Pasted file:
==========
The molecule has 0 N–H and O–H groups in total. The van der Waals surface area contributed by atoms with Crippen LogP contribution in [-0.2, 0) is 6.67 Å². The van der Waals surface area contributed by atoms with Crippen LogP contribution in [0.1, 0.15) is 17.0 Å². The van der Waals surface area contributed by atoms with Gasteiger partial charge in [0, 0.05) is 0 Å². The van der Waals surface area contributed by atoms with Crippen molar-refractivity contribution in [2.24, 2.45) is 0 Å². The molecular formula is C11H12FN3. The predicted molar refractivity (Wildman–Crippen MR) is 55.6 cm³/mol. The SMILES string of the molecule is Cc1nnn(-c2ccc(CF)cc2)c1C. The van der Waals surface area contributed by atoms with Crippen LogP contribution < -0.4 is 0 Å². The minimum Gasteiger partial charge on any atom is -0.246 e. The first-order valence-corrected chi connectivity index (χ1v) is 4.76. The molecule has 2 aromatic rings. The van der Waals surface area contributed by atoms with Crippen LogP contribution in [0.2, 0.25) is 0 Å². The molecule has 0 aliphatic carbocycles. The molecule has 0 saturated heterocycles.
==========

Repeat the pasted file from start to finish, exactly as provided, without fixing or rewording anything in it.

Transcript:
The molecule has 0 N–H and O–H groups in total. The van der Waals surface area contributed by atoms with Crippen LogP contribution in [-0.2, 0) is 6.67 Å². The van der Waals surface area contributed by atoms with Crippen LogP contribution in [0.1, 0.15) is 17.0 Å². The van der Waals surface area contributed by atoms with Gasteiger partial charge in [0, 0.05) is 0 Å². The van der Waals surface area contributed by atoms with Crippen molar-refractivity contribution in [2.24, 2.45) is 0 Å². The molecular formula is C11H12FN3. The predicted molar refractivity (Wildman–Crippen MR) is 55.6 cm³/mol. The SMILES string of the molecule is Cc1nnn(-c2ccc(CF)cc2)c1C. The van der Waals surface area contributed by atoms with Crippen LogP contribution < -0.4 is 0 Å². The minimum Gasteiger partial charge on any atom is -0.246 e. The first-order valence-corrected chi connectivity index (χ1v) is 4.76. The molecule has 2 aromatic rings. The van der Waals surface area contributed by atoms with Crippen LogP contribution in [0.2, 0.25) is 0 Å². The molecule has 0 aliphatic carbocycles. The molecule has 0 saturated heterocycles.